As a book that highlights the very real dangers that exist from society’s obsession with social media, Watch Me is an incredibly gripping novel that is guaranteed to keep you on your toes, get you thinking and put you off Snapchat for life! Having well and truly fallen for Angela Clarke’s writing throughout Watch Me, I’m really looking forward to getting stuck into Trust Me, the third book in this series when it’s released later this year. 


As part of this awesome blog tour, Angela Clarke has teamed up with a huge number of authors to offer a giveaway of both her own and their books on each day of the blog tour. 

Today’s giveaway is for a signed copy of The Damsel Fly by S. J. I. Holliday, the description of which sounds absolutely incredible: 

When a teenager is found dead in her bed in a small Scottish town, it doesn't take long for the rumours to start. Is it true that she'd been in a relationship with a teacher? Or is this just a ploy to take the heat off her vicious little sister? When social media frenzy spills into baying mob territory, it's up to DS Davie Gray and potential love interest DC Louise Jennings to get in there before another Banktoun resident meets a tragic end.

To be in with a chance of winning this book all you have to do is retweet my tweet which will be pinned to my Twitter feed on the 31st January 2017. Please note that due to postage, this giveaway is only open to UK residents. 

Wednesday, 25 January 2017

Review - Chasing Shadows by T A Williams

Chasing Shadows by T. A. Williams is what you would describe as being a time-slip romance throughout which the author’s passion for history shines through. I’ve never read anything by T. A. Williams before so had no idea what to expect of his writing, however I was very pleasantly surprised by Chasing Shadows. It was a book that I would most certainly recommend! 

The story dramatically opens in the Pyrenees in 1314 after a terrible crime has been committed when we are then taken to 2016 where we meet Amy. After being involved in a horrific accident five years ago which left her blind, she has decided to go on a journey which many pilgrims would have completed in medieval times. With her destination being Santiago de Compostela, due to her blindness she is unable to complete the trip alone so is accompanied by a guide named Luke who also happens to be a Medieval History graduate. As they journey together and share many unforgettable experiences the question is whether they will become more than just friends?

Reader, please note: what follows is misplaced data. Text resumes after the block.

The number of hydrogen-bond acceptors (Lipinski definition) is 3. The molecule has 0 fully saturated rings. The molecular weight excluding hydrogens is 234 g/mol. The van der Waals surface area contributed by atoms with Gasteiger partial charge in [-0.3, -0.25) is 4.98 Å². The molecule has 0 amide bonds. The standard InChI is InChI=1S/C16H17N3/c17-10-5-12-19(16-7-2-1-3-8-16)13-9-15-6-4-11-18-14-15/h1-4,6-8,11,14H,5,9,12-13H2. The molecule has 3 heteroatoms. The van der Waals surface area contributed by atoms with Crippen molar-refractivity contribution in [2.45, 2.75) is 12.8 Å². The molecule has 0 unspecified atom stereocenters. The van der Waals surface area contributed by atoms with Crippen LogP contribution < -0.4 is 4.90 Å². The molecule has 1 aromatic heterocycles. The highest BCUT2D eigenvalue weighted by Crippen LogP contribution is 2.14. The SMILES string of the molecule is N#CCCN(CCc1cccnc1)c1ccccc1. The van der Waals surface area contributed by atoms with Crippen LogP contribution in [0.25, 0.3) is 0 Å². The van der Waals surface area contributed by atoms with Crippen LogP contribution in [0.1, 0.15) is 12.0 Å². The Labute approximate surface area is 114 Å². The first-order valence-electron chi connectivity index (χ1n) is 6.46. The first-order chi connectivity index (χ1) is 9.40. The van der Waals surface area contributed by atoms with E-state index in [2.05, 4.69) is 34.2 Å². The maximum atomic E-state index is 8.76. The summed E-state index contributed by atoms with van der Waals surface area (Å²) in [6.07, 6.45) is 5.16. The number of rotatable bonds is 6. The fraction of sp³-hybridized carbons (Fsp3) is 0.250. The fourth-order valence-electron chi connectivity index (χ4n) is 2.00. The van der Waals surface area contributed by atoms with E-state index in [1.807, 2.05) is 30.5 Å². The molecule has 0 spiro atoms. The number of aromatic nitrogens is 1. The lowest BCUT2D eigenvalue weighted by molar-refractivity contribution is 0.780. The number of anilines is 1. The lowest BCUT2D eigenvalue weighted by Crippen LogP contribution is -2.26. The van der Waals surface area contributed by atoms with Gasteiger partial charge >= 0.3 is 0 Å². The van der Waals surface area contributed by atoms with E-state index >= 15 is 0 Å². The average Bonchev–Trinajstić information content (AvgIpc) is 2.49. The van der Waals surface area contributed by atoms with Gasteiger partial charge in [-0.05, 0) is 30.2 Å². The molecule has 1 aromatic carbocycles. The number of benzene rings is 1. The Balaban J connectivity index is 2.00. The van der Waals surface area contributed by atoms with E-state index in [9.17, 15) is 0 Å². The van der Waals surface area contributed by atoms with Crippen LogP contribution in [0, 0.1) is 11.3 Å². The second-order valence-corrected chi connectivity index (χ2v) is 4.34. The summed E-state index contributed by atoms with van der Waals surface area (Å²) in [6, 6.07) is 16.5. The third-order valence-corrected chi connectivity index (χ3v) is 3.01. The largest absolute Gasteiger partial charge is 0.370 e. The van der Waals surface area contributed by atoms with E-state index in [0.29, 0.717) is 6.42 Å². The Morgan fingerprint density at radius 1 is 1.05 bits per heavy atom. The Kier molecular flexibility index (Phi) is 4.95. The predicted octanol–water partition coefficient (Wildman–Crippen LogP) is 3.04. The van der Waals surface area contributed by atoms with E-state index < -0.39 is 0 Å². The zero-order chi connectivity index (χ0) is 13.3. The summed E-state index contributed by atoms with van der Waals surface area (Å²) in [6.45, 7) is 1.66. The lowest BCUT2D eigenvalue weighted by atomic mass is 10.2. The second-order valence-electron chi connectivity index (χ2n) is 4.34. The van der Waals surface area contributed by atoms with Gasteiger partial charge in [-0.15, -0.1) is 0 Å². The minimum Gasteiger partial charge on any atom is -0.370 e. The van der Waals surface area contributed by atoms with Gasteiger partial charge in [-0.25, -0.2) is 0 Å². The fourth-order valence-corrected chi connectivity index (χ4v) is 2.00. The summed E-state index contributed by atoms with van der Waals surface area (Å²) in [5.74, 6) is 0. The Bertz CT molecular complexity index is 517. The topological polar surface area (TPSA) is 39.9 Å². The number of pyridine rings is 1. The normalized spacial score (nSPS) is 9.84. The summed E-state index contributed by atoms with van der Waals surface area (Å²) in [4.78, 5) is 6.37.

During their trip, both Amy and Luke decided to create a story about a man and a woman who completed the same journey some 700 years earlier, which is where what we are introduced to at the start of the novel in 1314 becomes key. The way in which T. A. Williams linked both the story that took place in 2016 and that which took place in 1314 together was faultless, they blended together so effortlessly. Luke and Amy were superb characters and I have to say that I felt very connected to and hugely admired them both - they had both experienced something traumatic in their lives and as the novel progressed both confronted their demons. 

One thing that became very clear to see from reading this novel is how much thorough research T. A. Williams has put into it. I found it truly fascinating to delve into a period of history that I don’t know very much about and see another side to Spain and it was also thoroughly interesting to compare and contrast the story of 2016 and that of 1314. Thanks to the author’s marvellous talent for telling a vivid story with wonderful description, both periods of time were really brought to life and I often felt like I was on a journey with the characters, experiencing all that they were. 

When I first started the book I wasn’t sure if it would be the book for me, but by the fifth chapter I was well and truly hooked so I’m extremely glad I stuck with it! I can honestly say that it was an incredible reading experience, which taught me so much, stood out from the crowd and was most certainly a powerful, captivating and entertaining read. I’d encourage anyone to give this book a chance and know that I will most certainly be back to read more by T. A. Williams in the future. 

Friday, 20 January 2017

Review - Relativity by Antonia Hayes

Every so often you come across a book that really stands out from the crowd and I have to say that, for me, Relativity by Antonia Hayes was one of them. As a book that has already received praise from the likes of Christos Tsiolkas and SJ Watson that is clear to see on the cover, I went into the book hoping for great things, which I most certainly got.